October 15, 2018
Time to Address the Elephant in the City
Stopping just short of launching a stampede through London streets, the World Wildlife Fund (WWF) this week released an elephant out the front of St Paul’s Cathedral- a life-sized hologram elephant,that is.
The hologram, reaching more than 16 feet in length, is part of the organisation’s Stop Wildlife Trafficking Campaign, aiming to collect more than 100,000 signatures as part of a call on the British government to end illegal wildlife trafficking.
According to the WWF, 90 percent of African elephants have been lost in the last century, amounting to 20,000 of the animals killed for their ivory each year. The figure outpaces the species’ birth rate by a country mile.
“Every day, around 55 elephants are slaughtered for their ivory,” says CEO Tanya Steele at WWF UK, “We brought this incredible elephant hologram to London to remind people of the beauty and majesty of these animals and highlight the urgency of the need to protect them.”
The hologram has toured all of London this past week, roaming around St Paul’s Cathedral, House of Parliament, and Abbey Road, before heading to the Truman Brewery in Shoreditch. This week’s spectacle precedes the Illegal Wildlife Trade (IWT) conference in London from 11 to 12 October, where world leaders have been discussing how to tackle global wildlife crime.
At the same time as the hologram campaign, WWF is transforming pedestrian crossings in the neighbourhoods of Shoreditch and Battersea into the prints of endangered animals, including tigers, marine turtles, snow leopards and macaws. Each crossing will include a relevant, and powerful, statistic related to the threatened demise of each animal.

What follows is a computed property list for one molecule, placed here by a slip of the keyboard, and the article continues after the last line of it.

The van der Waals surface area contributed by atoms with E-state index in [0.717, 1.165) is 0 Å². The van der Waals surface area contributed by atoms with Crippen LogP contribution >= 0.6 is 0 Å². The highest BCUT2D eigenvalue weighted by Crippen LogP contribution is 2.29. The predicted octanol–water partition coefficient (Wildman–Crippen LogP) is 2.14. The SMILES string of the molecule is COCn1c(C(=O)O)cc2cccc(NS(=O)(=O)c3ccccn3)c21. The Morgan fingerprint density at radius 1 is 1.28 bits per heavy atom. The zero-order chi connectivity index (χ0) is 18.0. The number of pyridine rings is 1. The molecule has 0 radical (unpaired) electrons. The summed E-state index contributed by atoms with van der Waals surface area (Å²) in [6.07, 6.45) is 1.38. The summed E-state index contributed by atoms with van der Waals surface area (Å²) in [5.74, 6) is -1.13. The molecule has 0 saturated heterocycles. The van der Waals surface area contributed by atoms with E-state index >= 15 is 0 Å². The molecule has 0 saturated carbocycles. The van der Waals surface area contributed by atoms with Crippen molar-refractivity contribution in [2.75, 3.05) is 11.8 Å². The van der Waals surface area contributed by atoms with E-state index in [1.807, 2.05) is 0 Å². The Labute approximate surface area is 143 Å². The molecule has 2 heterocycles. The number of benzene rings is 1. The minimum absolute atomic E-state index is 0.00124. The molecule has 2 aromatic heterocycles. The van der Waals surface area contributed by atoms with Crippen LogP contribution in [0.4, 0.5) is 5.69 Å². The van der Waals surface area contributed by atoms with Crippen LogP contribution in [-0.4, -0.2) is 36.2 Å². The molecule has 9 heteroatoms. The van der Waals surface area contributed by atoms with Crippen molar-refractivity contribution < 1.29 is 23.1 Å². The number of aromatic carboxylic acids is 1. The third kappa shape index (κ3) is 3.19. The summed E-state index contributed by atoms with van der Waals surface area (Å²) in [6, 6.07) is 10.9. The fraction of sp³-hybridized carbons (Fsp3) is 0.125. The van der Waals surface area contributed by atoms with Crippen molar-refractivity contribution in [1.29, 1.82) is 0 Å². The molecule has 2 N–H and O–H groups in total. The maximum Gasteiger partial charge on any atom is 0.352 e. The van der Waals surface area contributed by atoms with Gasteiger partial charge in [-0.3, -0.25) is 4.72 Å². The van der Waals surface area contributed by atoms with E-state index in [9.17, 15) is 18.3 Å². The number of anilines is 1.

This isn’t the first time the WWF has used physical reminders of endangered creatures to force the average city-goer to stop and think. In 2011, members of the organisation placed 1,600 hand-painted panda figurines in the grounds of the Paris Hôtel de Ville to draw attention to the plight of the creature as a result of deforestation.
The pandas went on tour following their stint at the hotel, put on display at landmarks in Paris city and throughout France. WWF members used recycled paper, water-based ink and rice glue in the creation of the 15 inch figurines.
This time, the number 1,600 was chosen to represent the exact number of pandas thought to be living in the wild at the time. The most recent census, in 2014, has since boosted the figure to 1,864 pandas, due in part to the discovery of pandas in new regions of China and improved counting methods.